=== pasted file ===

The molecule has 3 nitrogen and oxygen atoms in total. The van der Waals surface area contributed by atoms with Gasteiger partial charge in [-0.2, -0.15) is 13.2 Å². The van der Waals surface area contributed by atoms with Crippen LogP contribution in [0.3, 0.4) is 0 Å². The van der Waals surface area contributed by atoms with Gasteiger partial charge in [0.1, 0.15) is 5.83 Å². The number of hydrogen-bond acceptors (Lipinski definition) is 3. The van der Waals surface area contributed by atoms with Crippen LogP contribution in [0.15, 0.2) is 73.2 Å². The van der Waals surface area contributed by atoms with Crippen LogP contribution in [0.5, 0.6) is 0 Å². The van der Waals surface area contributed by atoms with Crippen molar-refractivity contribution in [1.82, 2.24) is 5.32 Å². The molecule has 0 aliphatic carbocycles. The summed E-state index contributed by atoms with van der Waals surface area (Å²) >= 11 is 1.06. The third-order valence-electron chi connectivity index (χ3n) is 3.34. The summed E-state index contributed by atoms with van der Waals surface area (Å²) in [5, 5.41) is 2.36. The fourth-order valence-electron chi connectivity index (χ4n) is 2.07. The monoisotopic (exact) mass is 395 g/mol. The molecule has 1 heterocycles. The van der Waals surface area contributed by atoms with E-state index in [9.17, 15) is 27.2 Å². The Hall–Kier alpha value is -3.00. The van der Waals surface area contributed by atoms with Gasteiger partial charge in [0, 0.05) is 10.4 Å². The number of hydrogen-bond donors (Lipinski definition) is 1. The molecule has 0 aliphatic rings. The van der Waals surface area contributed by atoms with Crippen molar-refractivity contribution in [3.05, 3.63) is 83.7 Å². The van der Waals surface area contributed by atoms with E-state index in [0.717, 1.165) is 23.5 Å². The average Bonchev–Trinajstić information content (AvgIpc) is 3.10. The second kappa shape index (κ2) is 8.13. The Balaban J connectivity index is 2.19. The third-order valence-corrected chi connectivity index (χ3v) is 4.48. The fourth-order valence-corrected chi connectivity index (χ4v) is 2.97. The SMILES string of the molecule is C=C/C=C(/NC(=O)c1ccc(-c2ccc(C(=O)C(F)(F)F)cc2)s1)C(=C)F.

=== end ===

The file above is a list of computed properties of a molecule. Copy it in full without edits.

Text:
The molecule has 3 nitrogen and oxygen atoms in total. The van der Waals surface area contributed by atoms with Gasteiger partial charge in [-0.2, -0.15) is 13.2 Å². The van der Waals surface area contributed by atoms with Crippen LogP contribution in [0.3, 0.4) is 0 Å². The van der Waals surface area contributed by atoms with Gasteiger partial charge in [0.1, 0.15) is 5.83 Å². The number of hydrogen-bond acceptors (Lipinski definition) is 3. The van der Waals surface area contributed by atoms with Crippen LogP contribution in [0.15, 0.2) is 73.2 Å². The van der Waals surface area contributed by atoms with Crippen LogP contribution in [0.5, 0.6) is 0 Å². The van der Waals surface area contributed by atoms with Crippen molar-refractivity contribution in [1.82, 2.24) is 5.32 Å². The molecule has 0 aliphatic carbocycles. The summed E-state index contributed by atoms with van der Waals surface area (Å²) >= 11 is 1.06. The third-order valence-electron chi connectivity index (χ3n) is 3.34. The summed E-state index contributed by atoms with van der Waals surface area (Å²) in [5, 5.41) is 2.36. The fourth-order valence-electron chi connectivity index (χ4n) is 2.07. The monoisotopic (exact) mass is 395 g/mol. The molecule has 1 heterocycles. The van der Waals surface area contributed by atoms with E-state index in [9.17, 15) is 27.2 Å². The Hall–Kier alpha value is -3.00. The van der Waals surface area contributed by atoms with Gasteiger partial charge in [0, 0.05) is 10.4 Å². The number of hydrogen-bond donors (Lipinski definition) is 1. The molecule has 0 aliphatic rings. The van der Waals surface area contributed by atoms with Crippen molar-refractivity contribution in [3.05, 3.63) is 83.7 Å². The van der Waals surface area contributed by atoms with E-state index in [0.717, 1.165) is 23.5 Å². The average Bonchev–Trinajstić information content (AvgIpc) is 3.10. The second kappa shape index (κ2) is 8.13. The Balaban J connectivity index is 2.19. The third-order valence-corrected chi connectivity index (χ3v) is 4.48. The fourth-order valence-corrected chi connectivity index (χ4v) is 2.97. The SMILES string of the molecule is C=C/C=C(/NC(=O)c1ccc(-c2ccc(C(=O)C(F)(F)F)cc2)s1)C(=C)F.